This year has been incredibly challenging for me, and instead of using my practice to help me through it, I neglected it. I’m not just talking about asana (physical practice) here, I’m talking about my yoga practice in its entirety. As we move into this new month, I realise this isn’t a time for regret,... Continue Reading →
This is a question I get asked a lot, and it's never easy to answer! When I first started to practice yoga, I bought a very cheap mat from a high street shop and it lasted me a good year before it started to show serious signs of wear and tear. However, this meant I... Continue Reading →
I’ve seen a few social media posts recently about ‘advanced’ yoga and 'advanced' practitioners/students/yogis (whichever term you use) and what this actually means. So often, being ‘advanced’ in yoga is seen as being ‘more flexible’, able to hold ‘complex asana’ or being able to have a stronger/more intense physical practice. I speak to people who... Continue Reading →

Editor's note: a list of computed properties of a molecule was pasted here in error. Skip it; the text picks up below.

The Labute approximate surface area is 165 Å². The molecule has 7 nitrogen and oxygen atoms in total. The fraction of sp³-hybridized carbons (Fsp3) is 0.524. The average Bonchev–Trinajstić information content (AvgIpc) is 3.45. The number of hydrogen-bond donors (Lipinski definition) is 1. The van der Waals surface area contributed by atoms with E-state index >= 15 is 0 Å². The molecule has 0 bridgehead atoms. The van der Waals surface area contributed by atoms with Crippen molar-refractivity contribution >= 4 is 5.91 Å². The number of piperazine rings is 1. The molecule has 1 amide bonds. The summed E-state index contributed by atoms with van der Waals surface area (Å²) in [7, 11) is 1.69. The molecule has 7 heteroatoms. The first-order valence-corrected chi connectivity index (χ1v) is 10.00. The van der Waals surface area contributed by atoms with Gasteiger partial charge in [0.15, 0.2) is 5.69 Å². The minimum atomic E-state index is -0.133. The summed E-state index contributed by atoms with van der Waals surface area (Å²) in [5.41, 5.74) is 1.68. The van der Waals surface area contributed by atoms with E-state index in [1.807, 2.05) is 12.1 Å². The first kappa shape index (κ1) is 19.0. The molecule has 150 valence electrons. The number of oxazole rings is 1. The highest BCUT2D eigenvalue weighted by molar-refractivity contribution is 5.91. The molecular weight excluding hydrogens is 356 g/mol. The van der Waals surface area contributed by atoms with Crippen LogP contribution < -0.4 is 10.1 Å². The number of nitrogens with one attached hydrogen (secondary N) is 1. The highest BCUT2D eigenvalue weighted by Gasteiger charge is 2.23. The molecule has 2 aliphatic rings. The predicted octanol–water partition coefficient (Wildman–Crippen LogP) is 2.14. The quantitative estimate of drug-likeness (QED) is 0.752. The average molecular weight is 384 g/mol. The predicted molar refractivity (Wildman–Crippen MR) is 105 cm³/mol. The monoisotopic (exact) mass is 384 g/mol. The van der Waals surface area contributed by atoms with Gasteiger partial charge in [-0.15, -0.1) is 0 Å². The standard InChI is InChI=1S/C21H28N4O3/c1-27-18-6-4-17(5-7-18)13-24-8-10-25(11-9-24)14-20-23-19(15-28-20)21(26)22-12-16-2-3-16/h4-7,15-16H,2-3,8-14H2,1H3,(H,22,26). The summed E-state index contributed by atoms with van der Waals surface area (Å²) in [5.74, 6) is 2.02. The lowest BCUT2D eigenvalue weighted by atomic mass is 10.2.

We like to call it [Brahmacharya] "proper application of energy", because this idea helps guide a physical practice to the appropriate edge, spending energy where it's needed and not where it isn't. Sage Roundtree & Alexandra Desiato (Teaching Yoga Beyond the Poses)
On your yoga mat, this might show itself as being excessive in how often you practice, trying so many times to do an advanced posture that you injure yourself. Activity: The concept of excess can start to get very personal so as an activity, maybe just think about this yama? Have this idea in your... Continue Reading →
The fourth of the Yamas is Brahmacharya, or Nonexcess. Moderation in all our actions. Brahmacharya does roughly translate as abstinence, and some people take this to be celibacy, however many prefer to think of this in terms of nonexcess. So basically, don’t have more than you need, don’t be excessive. Still partake in enjoyable things,... Continue Reading →